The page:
• Ryan

    Can’t really say that church was meant to be a career or a busness. That’s kind of a thorn that feeds this element of church. For the most part, giving is ment to help the poor, but I suppose there are a lot of small church pastors in that position.

    “… Unto him that loved us, and washed us from our sins in his own blood,
    And hath made us kings and priests unto God and his Father…” Some may say, ” I give to myself being a priest of God.”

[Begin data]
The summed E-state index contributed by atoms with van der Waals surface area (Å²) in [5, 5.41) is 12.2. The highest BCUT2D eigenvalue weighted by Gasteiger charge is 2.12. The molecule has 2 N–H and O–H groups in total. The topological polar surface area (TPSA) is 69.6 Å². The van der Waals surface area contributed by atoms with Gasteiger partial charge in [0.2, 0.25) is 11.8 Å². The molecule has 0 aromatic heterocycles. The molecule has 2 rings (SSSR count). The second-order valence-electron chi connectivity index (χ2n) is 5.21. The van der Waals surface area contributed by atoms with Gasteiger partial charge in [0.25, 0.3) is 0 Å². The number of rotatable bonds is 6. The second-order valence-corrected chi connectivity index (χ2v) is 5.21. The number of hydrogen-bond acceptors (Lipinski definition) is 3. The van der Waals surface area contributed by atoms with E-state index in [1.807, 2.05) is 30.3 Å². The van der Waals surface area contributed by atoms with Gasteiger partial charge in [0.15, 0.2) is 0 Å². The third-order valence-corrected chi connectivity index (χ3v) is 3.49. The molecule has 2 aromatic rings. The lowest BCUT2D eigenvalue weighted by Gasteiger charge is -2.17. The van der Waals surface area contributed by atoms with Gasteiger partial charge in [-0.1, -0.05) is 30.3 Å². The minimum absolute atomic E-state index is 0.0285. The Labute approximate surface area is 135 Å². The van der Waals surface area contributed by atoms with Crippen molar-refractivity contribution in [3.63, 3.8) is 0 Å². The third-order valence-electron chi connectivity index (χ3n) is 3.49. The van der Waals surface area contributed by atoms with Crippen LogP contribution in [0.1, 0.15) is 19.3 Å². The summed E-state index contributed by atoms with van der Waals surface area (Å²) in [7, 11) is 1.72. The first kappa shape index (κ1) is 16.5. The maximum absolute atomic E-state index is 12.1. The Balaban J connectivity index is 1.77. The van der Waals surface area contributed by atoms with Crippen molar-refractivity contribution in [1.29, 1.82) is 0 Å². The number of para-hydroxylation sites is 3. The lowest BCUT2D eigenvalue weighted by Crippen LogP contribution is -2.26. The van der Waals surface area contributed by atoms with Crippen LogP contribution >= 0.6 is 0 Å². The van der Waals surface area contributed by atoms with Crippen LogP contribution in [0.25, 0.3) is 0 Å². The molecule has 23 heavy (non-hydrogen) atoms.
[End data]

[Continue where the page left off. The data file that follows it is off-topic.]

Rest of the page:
“Thou mayest not eat within thy gates the tithe of thy corn, or of thy wine, or of thy oil, or the firstlings of thy herds or of thy flock, nor any of thy vows which thou vowest, nor thy freewill offerings, or heave offering of thine hand: But thou must eat them before the LORD thy God in the place which the LORD thy God shall choose…” Could imagin people bringing thier garden vegies to church to eat during the sermon and of course some extra to give the pastor and his family afterwards.
    Still remember what Jesus asked, “Whose face is on that coin, or in our cast our bills?” Dead presidents. Give the the dead the things that belong to the dead… spiritually speaking here.
    Just some thoughts.